The Call of Cthulhu, H.P. Lovecraft.

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Ape-princess. A member of the mysterious race of white apes which populated the gray city of the Congo and consort of the great white god (Sir Wade Jermyn). She reigned with her mate over the city and gave her god a son. The three went to America for a while, where Sir Wade explained the strange habits and appearance of his wife by saying she was the daughter of a Portuguese trader whom he met in Africa. During her stay in England, she occupied a solitary wing of the Jermyn house and was waited on solely by Sir Wade.
    Upon their return to the gray city (the son, Philip, was left in England), the princess died and Sir Wade had her mummified. The stuffed body became a highly sought after prize, a symbol of supremacy for whatever tribe owned it.
    Sir Arthur Jermyn, not aware of his lineage, sought after and tracked down the ape-princess. Upon receiving it at the Jermyn house and seeing it, though, Sir Arthur ran out into the bogs and set fire to himself. Though descriptions are scarce (the mummy was burned after Arthur’s suicide), one account described the thing as withered, eaten away (no doubt the jungle air having something to do with it). What drove Sir Arthur to suicide were two things: a golden locket around the mummy’s neck which bore the Jermyn coat of arms, and ghastly resemblance of the shriveled face to Sir Arthur, himself.

Arthur Jermyn, H.P. Lovecraft

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Ardois-Bonnot.  French painter affected by the surfacing of R’lyeh and the mental calls of Cthulhu in 1925. So deep was the affect that he created a painting titled Dream Landscapes which depicted R’lyeh. The painting was hung in a spring salon in Paris in 1926.

The Call of Cthulhu, H.P. Lovecraft.

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Arkham, The. A brig sailing ship under the command of Captain J.B. Douglas. The Arkham originally sailed as a wooden whaling ship, but was since reinforced to move through the ice fields of the Antarctic and given auxiliary steam engines.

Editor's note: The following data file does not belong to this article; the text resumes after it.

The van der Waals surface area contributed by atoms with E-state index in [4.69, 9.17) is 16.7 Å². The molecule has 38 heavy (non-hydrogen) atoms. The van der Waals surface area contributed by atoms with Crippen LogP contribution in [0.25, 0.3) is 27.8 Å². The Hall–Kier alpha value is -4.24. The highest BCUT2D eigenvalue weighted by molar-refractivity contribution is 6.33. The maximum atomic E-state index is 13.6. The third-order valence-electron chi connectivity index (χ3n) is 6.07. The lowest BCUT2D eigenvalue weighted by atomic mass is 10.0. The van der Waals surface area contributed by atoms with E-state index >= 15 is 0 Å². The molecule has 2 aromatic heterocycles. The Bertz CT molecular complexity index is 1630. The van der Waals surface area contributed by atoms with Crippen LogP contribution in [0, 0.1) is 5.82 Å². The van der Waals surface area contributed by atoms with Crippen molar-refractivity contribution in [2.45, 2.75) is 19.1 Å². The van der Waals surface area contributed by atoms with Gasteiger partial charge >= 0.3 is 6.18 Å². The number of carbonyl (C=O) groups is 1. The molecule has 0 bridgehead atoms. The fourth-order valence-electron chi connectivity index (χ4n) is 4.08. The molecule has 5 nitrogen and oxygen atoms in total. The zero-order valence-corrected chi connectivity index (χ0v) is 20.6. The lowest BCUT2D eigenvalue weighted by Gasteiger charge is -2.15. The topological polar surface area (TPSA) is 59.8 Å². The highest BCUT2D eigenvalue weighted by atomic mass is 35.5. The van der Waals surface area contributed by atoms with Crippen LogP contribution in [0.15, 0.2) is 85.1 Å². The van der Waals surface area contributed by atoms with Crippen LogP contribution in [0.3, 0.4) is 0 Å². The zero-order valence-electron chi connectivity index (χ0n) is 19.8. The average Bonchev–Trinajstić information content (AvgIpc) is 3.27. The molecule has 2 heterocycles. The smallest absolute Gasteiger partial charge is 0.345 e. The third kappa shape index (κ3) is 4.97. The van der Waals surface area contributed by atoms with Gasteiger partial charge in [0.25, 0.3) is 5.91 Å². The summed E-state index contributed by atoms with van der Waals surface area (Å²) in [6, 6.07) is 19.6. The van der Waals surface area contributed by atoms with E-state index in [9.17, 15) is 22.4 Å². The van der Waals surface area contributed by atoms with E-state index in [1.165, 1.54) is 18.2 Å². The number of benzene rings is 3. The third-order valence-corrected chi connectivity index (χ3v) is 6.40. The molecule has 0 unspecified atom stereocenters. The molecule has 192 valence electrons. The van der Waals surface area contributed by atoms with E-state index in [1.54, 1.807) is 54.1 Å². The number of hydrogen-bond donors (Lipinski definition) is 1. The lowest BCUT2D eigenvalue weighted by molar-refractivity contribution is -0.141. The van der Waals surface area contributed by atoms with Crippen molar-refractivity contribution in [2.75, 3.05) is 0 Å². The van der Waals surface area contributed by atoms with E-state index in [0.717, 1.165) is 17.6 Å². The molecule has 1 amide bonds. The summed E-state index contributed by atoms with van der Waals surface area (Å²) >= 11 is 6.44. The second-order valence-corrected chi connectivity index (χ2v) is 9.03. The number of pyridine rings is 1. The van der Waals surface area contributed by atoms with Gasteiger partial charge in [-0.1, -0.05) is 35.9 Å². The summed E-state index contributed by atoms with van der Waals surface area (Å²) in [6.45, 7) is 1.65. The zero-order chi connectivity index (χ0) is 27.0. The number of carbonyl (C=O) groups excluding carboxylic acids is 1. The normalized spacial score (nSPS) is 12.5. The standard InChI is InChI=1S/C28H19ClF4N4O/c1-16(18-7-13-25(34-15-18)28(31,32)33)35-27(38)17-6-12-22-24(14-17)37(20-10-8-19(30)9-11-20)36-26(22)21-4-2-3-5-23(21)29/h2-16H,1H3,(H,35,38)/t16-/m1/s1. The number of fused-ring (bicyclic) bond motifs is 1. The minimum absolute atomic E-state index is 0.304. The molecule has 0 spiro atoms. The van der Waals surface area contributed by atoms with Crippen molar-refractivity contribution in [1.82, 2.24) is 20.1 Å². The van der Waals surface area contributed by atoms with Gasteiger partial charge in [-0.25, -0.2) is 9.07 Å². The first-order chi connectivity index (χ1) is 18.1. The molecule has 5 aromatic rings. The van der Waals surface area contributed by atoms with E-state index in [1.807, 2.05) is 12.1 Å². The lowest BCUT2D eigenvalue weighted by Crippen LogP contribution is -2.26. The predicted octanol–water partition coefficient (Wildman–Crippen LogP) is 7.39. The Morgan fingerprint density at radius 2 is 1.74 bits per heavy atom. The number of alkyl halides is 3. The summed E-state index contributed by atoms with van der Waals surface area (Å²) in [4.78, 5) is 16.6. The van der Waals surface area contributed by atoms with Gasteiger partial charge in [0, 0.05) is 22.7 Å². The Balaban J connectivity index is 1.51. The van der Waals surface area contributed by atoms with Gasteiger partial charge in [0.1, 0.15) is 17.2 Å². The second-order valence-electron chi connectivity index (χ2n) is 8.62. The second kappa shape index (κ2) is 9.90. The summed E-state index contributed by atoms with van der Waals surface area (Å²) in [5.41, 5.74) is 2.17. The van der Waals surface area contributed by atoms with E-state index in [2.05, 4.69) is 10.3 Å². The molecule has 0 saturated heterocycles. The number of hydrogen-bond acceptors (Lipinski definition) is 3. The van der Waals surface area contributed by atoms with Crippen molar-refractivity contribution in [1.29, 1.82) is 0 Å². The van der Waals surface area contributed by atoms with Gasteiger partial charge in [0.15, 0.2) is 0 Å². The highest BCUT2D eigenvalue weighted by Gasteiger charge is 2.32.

At the Mountains of Madness, H.P. Lovecraft

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Arkham Advertiser. Newspaper in Arkham, Massachusetts.


Arkham Reservoir. (The actual name of the reservoir was never given in the story. It is assumed that, due to the location of the reservoir, it is named either the Arkham or Miskatonic Reservoir.) Reservoir built west of Arkham, Massachusetts in the Miskatonic River Valley. The reservoir was built over the gray Blasted Heath, though it isn't known whether the fresh water of the Miskatonic washed the poison from the land.

The Colour Out Of Space, H.P. Lovecraft.

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Armington. The Peck Valley Cemetery lodge-keeper. Armington worked at the cemetery in the late 1800s. Early the morning of April 16th, 1881, Armington was roused by the frantic knocking of a wounded George Birch on his door. When he saw the horrible wounds covering Birch’s lower legs and ankles, he fetched Dr. Davis from town to tend the wounds.